PSYC 1000 - Week 5 Notes
PSYC 1000 - Week 5 Notes Psyc 1000-04
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This 5 page Class Notes was uploaded by HaleyG on Friday February 12, 2016. The Class Notes belongs to Psyc 1000-04 at Tulane University taught by Bethany Rollins in Summer 2015. Since its upload, it has received 20 views. For similar materials see Introductory Psychology in Psychlogy at Tulane University.
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Date Created: 02/12/16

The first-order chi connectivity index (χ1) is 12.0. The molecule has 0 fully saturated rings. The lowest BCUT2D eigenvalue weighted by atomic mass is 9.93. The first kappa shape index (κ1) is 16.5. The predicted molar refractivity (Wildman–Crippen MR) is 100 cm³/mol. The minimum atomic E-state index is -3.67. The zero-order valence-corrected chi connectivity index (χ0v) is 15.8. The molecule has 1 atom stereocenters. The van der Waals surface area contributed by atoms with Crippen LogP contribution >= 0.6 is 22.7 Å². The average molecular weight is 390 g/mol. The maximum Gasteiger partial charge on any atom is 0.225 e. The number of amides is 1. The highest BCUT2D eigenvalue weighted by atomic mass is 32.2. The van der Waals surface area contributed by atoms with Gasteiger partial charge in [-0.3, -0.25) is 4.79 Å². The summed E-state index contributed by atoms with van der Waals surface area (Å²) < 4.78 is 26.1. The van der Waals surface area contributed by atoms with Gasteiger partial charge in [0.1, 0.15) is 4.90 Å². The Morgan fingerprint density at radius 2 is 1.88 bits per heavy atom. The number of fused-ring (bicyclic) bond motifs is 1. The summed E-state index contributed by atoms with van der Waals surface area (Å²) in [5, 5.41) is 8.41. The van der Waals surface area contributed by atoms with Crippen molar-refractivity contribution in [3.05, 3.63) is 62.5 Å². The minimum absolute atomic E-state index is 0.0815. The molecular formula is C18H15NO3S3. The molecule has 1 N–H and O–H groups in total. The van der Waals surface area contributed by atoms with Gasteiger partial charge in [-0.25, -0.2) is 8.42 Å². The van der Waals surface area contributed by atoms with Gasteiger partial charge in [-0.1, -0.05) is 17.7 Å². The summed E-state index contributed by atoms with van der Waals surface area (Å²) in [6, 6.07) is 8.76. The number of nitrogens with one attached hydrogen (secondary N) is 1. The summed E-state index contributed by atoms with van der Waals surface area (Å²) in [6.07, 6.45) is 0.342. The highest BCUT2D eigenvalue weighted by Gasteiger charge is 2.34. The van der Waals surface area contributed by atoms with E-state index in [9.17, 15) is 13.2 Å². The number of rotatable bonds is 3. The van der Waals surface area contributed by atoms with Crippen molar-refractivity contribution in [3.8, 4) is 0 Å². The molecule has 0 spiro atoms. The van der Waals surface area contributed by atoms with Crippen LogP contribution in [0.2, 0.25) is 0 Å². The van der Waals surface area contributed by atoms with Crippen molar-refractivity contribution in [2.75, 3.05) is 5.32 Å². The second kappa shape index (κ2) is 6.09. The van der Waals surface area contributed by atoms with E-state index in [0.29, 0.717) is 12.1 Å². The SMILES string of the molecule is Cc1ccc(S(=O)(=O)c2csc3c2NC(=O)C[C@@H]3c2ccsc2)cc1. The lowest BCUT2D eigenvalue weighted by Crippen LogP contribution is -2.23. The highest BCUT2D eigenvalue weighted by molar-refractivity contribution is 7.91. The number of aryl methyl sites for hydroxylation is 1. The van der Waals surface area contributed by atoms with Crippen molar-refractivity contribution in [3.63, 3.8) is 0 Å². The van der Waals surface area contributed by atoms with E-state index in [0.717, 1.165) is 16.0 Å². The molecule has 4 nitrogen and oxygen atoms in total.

PSYC Notes Week 5 February 1012 CHAPTER 3: Consciousness Sleep Sleep: natural periodic suspension of consciousness Decreased movement and decreased response to environment Circadian rhythm: cycle of behavior and physiology Repeats about once/day Suprachiasmatic nucleus (SCN) of hypothalamus controls rhythm Info from optic nerve about light levels Individual variations of alertness throughout the day Ex. morning people vs. night people Depends on genetics, age Circadian low points: 14 AM and 14 PM People are at their sleepiest Drop in performance, increase in accidents Stages of sleep Electroencephalogram (EEG): measures electrical activity in brain Measures synchronous activity of neurons "Brain waves": wavelike bursts of activity; neurons fire all at once and then stop, and then repeat Stages each have unique wave characteristics NREM 1 Light sleep, easily awakened Hallucinations possible Only go into NREM 1 when initially falling asleep NREM 2 Deeper than NREM 1 Most of time asleep is in NREM 2 NREM 3 ("slowwave") Deepest stage of sleep Physiological slowing down (heart rate, blood pressure) Sleep walking/talking/wetting bed Refers to what used to be known as stage 3 and 4 REM Rapid Eye Movement Dreaming "Paradoxical sleep" Brain activity Internal physiologic activity Heart rate etc. similar to awake state Muscle paralysis To prevent acting out dreams Animals and REM Mammals exhibit REM Evidence suggests animals dream during REM Progression through stages From 1 > 2 > 3 Amplitude increases Frequency decreases Wavelength lengthens Complete sleep cycle: NREM 1 > NREM 2 > NREM 3 > NREM 2 > REM Cycle takes approximately 90 minutes A night's sleep Increased time in REM and NREM 2 the longer you sleep Decreased time in NREM 3 the longer you sleep Variations in amount of sleep needed Functions of sleep No solid reason as to why we sleep Improves memory, concentration, immune function Major impact on mood during the day Theories about why we sleep Restorative: restock, repair, and reorganize Increased protein synthesis during sleep Quicker reactions, greater endurance after sleep Learning and memory Better problem solving after sleep Sleep deprivation Fatigue, irritability, inattention, learning, hallucinations Disrupts immune system, hunger and body fat hormones (weight gain) More likely to get sick, wounds heal slower Micro sleeps: sleep that last for a few seconds at a time Eyes may be open but brain is asleep People are not necessarily aware of micro sleeps Functioning impaired Dreams Perceptual images during REM sleep Dream content reflects waking thoughts, concerns, and experiences Compensatory effects: make up for what we miss during the day Functions of dreaming Brains are still monitoring sensory information during sleep REM rebound: tendency to spend longer time in REM sleep than usual if we have been deprived of it Some drugs suppress REM sleep Learning, memory, and emotional processing Increase in REM after traumatic circumstances Causes of dreaming Activationsynthesis hypothesis Bursts of activity in brain stem Dreams are synthesized from activation of random memories and concepts; brain tries to make sense of randomness Sleep Disorders Parasomnia: undesirable behaviors or experiences related to sleep Sleeptalking Most often in NREM 3 More common in children, individuals who are sleep deprived, individuals who have a fever Usually speech has little to do with reality Sleepwalking Occurs in NREM 3 Most often simple, repetitive movements More common in children, individuals who are sleep deprived, individuals who have a fever Genetic influence Nightmares: scary dreams Occur during REM Night terrors: not associated with dreaming Sympathetic nervous system activation: screaming, sweating, rapid breathing, and movement Occur during NREM 3 More common in children, individuals who are sleep deprived, individuals who have a fever REM behavior disorder: individual loses muscle paralysis associated with REM Act out their dreams More common in men over 50 Associated with development of Parkinson's disease Insomnia: most common sleep disorder Problems falling and/or staying asleep Can be temporary, induced by stress Comorbidity with depression Narcolepsy: periodic overwhelming sleepiness Symptoms: Sleepiness and sleep attacks (spontaneously fall asleep and enter into REM) Cataplexy: loss of muscle tone (partial or full relaxation) Triggered by strong emotions Frequent/common hypnogogic (falling asleep) and hypnopompic (awakening) hallucinations, paralysis Appears between the ages 1525 Autoimmune disorder Body attacks neurons that release orexin/hypocretin (neurotransmitters involved in sleep/wake cycle) Psychoactive drugs: influence psychological processes by altering synaptic activity in the brain Drugs affect neurotransmitters Agonists: typically enhances/mimics the neurotransmitter Antagonist: typically inhibits/blocks the neurotransmitter Blocks the neurotransmitter from binding to its receptor Addiction: repetitive and compulsive use of a drug despite negative consequences Physical and psychological components Hijacked brain: obtaining drug becomes first priority; loss of control Biological predisposition to addiction Fewer dopamine receptors > more prone to addiction Rewarddeficiency syndrome: deficiency of dopamine leads to seeking things out for more pleasure (drugs, gambling, sex) Psychosocial factors Stress, failure ***CHECK PPT Tolerance: need increased amounts of a drug to get the same effect as you did when you first started it Can occur for some effects of a drug but not all Body compensates over time for the effects of the drug Withdrawal syndrome: undesirable effects of discontinued drug use Opposite the drug's initial effects Mechanism behind withdrawal and tolerance Body/brain initiates processes to counteract effects of drug to maintain homeostasis Drug interaction Two drugs together can amplify each other's effects Depressants: drugs that depress activity in the nervous system Relaxation, drowsiness, decreased anxiety Alcohol Alters many different neurotransmitters Widespread effects on brain and behavior Frontal lobes (prefrontal cortex): thinking, judgment Hippocampus: memory Cerebellum: balance and coordination Brain stem: reticular formation, medulla: consciousness, heart rate and breathing Deathly withdrawal syndrome Only within longterm alcoholics Benzodiazepines Prescription drugs: Valium, Xanax, Librium, etc. Anxiolytics, tranquilizers Drowsiness and relaxation Agonist of GABA (more inhibition/slowing) Addiction, deadly withdrawal syndrome